Today’s consumers do not buy just products or services. Their purchase decisions revolve around buying into an idea and an experience, shows McKinsey’s research. A key aspect of a stellar experience – an apology, when something goes wrong.
Customers report that they prefer an apology over monetary compensation. Even in bankruptcy situations, those who apologize to the judge fare better financially. But, it goes beyond saying sorry. As author John Kudor says, a meaningful apology is “the willingness to value the relationship more than the need to be right.” Extensive studies show that an effective apology includes three elements:
- Acknowledging personal responsibility
- An explanation for why the violation occurred
- An offer of repair, which may undo the damage that occurred
Starbucks heeded to the research, and created a method for managing customer complaints, called LATTE:
- Listen to the customer with interest.
- Acknowledge the situation, without getting defensive or questioning the customer. Avoid using the word ‘if’. For example, “I’m sorry if this was inconvenient”, or “I’m sorry if you feel offended.”
- Take action to solve the problem, or share solutions which will be implemented. The idea is to let customers know that you care about them, and are willing to learn from the situation.
- Thank the customer for sharing feedback and creating an opportunity for growth.
- Explain why the situation occurred, and how it will be prevented in future. Avoid making excuses, like ‘our team member was sick’, ‘it was busy’ etc. It undermines the apology.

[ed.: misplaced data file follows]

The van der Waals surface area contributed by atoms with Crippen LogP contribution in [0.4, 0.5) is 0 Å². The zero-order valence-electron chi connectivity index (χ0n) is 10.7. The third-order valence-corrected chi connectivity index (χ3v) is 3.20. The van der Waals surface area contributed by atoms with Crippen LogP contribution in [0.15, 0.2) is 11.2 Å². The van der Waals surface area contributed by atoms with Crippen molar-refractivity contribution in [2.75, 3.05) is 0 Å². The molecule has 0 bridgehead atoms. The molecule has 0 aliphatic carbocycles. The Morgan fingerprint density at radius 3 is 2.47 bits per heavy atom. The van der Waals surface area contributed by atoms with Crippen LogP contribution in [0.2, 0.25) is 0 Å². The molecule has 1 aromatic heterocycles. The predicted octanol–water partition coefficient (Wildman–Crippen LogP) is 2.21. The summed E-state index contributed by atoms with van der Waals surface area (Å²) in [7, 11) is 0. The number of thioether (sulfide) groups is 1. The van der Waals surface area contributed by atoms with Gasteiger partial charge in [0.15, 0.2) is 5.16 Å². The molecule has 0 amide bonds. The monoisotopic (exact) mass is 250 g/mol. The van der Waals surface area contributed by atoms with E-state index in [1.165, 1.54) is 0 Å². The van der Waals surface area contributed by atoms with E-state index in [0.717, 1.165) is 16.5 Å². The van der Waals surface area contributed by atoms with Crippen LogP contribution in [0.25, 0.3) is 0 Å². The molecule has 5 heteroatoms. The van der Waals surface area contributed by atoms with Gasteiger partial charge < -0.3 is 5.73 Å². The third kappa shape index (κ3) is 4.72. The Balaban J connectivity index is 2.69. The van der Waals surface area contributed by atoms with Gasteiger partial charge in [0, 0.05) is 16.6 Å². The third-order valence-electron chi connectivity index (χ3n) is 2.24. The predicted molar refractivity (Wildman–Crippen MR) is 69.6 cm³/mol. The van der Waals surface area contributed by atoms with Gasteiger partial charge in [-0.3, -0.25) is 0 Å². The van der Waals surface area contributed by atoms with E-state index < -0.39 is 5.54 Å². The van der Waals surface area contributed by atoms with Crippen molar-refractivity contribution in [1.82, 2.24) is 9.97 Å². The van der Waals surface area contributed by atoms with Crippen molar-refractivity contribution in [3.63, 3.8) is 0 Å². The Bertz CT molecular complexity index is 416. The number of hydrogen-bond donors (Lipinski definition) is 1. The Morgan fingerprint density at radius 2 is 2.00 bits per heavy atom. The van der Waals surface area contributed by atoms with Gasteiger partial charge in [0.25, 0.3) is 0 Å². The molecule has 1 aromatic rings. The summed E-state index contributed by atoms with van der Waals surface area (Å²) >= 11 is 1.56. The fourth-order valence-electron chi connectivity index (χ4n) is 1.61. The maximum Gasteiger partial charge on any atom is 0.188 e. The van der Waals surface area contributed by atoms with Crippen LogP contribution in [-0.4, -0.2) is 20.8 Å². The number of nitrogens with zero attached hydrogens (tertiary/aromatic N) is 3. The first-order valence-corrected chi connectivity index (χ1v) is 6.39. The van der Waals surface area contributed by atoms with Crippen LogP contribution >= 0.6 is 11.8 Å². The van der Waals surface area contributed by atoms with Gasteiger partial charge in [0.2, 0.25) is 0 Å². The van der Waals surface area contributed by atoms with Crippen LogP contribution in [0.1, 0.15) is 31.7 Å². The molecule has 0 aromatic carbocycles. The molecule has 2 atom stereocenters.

The email below is an apology from Flock, a collaboration platform, which shows the above practices:
“Early last week, some Flock users experienced unplanned downtime, for which we are extremely sorry. This was an unusual occurrence for us, and we want to share an explanation of what happened.
The short version of the story is that our services were affected due to an issue on Amazon Web Services (AWS). We identified the root cause, fixed it, and are implementing changes to minimize the chances of it happening again. Here’s a detailed, technical explanation of what happened:
Like thousands of SaaS companies globally, we rely on Amazon Web Services (AWS) to deliver our services to you. On Tuesday, 15th May at 12:19 pm GMT, AWS reported issues with its Relational Database Service (RDS), followed by issues with its Application Load Balancing (ALB). Due to these issues, many of you were unable to log into Flock, send or receive messages, or search for older messages.
We are already implementing changes to avoid such a situation in the future. We’ve increased server capacity to handle unexpected loads, ensuring that our users are not affected. We understand how critical Flock is to your organization. We assure you that we take such occurrences (rare as they may be) very seriously and resolve them on priority. Again, please accept our apologies for the inconvenience caused.”
Such apologies go a long way in strengthening customer loyalty. How would you like to implement them?